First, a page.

We were at a three-year-old’s birthday party at the Grey Lynn Community Centre one Sunday last year when Hannah spotted a brick wall and a sign for Oli Booth Architecture at the end of the carpark behind a pōhutukawa. “What’s that?” she asked.
I rang Oli the next day. “Oh, that’s Pete’s,” he said. “It’s a great story.” Pete had decided to return from Vanuatu after 20 years to find Tāmaki Makaurau Auckland’s property prices way out of control. Eventually his daughter Kate and her husband Paul decided Pete should build a house on the back of their section, with access out onto a lane. It’s a difficult site, in a character zone, bordered by a public carpark, the pedestrian lane and a neighbour on one side.
Designing in this unevenly shaped corner was no mean feat. Getting a house here meant building fire walls with no windows on three boundaries, and slotting a 52-square-metre house into the awkward frame without making those spaces feel strange. Oli’s solution is elegant, clear-eyed and light-filled.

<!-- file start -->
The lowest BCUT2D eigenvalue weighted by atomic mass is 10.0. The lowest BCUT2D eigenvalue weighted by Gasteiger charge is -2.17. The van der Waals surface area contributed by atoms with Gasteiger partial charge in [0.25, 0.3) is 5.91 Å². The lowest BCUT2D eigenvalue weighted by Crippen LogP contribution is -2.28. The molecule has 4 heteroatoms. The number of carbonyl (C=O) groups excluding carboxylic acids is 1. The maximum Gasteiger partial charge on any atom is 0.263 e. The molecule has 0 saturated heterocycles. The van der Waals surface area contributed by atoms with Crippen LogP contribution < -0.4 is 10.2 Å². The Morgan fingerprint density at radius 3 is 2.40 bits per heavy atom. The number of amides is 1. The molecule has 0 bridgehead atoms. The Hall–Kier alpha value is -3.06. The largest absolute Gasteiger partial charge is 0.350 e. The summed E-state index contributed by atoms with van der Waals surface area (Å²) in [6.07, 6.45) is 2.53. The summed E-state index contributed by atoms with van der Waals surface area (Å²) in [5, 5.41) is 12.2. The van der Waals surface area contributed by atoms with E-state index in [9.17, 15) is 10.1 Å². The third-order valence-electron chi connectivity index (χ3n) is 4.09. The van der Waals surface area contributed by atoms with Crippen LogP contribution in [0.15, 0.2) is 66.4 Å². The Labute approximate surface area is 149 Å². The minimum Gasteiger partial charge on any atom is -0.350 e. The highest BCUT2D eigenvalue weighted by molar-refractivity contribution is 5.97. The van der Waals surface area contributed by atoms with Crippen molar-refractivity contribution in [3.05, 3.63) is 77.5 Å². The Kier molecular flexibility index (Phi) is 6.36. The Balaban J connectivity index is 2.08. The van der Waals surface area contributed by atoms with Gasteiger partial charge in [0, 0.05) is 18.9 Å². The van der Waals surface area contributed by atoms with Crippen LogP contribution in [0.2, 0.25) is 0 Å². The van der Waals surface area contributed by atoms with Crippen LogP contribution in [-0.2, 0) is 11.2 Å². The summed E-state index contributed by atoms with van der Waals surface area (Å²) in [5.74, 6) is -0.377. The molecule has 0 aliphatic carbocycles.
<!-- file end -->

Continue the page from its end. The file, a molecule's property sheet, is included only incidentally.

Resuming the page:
When the rōpū saw his entry into the Here Awards at our very first meeting, the house hadn’t been shot – we had a couple of iPhone images, a blurb and a plan. When we went to visit, the cabinetry wasn’t finished; Pete’s TV sat in front of the hot-water cylinder. It’s the direct opposite of what I suggest architects do when entering.
None of that mattered a jot – not when you could see the elegance of the plan and the way the space felt, and you realised what Oli, Pete, Kate and Paul had achieved in this funny little corner of Grey Lynn. As we considered it, we realised it was the best thing we’d seen so far that week: it had brains, heart and a cracking design.
For this reason and many more, I loved judging the Here Awards this year – our third year! As well as Pete’s, we saw some beautiful single housing and a fantastic community development in Manukau, clad in a singular skin of terracotta tiles. There was luxury and art, beautiful homes with great views, and there were houses which had achieved wondrous things in the narrowest of confines.
Thank you to our rōpū – Sarosh Mulla, Kristina Pickford and Caro Robertson – for their great humour, patience and thoughtful approach. And thank you to our sponsors, Città, Blum and Resene – and Hyundai, our vehicle partner.
I sincerely hope you enjoy reading about these projects as much as we enjoyed visiting them – and I hope you find them uplifting. Because I sure did.